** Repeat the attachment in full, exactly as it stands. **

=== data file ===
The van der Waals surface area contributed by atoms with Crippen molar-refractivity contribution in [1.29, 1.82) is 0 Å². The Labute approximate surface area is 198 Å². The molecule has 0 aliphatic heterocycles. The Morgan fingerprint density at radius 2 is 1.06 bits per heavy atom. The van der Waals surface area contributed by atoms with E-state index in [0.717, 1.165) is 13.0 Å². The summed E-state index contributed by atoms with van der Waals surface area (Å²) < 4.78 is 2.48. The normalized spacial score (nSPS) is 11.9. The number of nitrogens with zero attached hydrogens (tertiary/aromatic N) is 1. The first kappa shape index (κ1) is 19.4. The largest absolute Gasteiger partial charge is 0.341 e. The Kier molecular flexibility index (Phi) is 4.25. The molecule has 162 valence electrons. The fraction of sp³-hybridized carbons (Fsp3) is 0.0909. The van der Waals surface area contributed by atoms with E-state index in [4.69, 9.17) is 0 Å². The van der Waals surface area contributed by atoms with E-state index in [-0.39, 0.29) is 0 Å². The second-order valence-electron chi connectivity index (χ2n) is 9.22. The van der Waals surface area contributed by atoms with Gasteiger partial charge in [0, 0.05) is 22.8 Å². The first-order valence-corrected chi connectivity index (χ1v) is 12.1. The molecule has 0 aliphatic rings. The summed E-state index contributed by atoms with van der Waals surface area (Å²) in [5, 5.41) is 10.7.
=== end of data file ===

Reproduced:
The van der Waals surface area contributed by atoms with Crippen molar-refractivity contribution in [1.29, 1.82) is 0 Å². The Labute approximate surface area is 198 Å². The molecule has 0 aliphatic heterocycles. The Morgan fingerprint density at radius 2 is 1.06 bits per heavy atom. The van der Waals surface area contributed by atoms with E-state index in [0.717, 1.165) is 13.0 Å². The summed E-state index contributed by atoms with van der Waals surface area (Å²) < 4.78 is 2.48. The normalized spacial score (nSPS) is 11.9. The number of nitrogens with zero attached hydrogens (tertiary/aromatic N) is 1. The first kappa shape index (κ1) is 19.4. The largest absolute Gasteiger partial charge is 0.341 e. The Kier molecular flexibility index (Phi) is 4.25. The molecule has 162 valence electrons. The fraction of sp³-hybridized carbons (Fsp3) is 0.0909. The van der Waals surface area contributed by atoms with E-state index in [4.69, 9.17) is 0 Å². The van der Waals surface area contributed by atoms with E-state index in [-0.39, 0.29) is 0 Å². The second-order valence-electron chi connectivity index (χ2n) is 9.22. The van der Waals surface area contributed by atoms with Gasteiger partial charge in [0, 0.05) is 22.8 Å². The first-order valence-corrected chi connectivity index (χ1v) is 12.1. The molecule has 0 aliphatic rings. The summed E-state index contributed by atoms with van der Waals surface area (Å²) in [5, 5.41) is 10.7.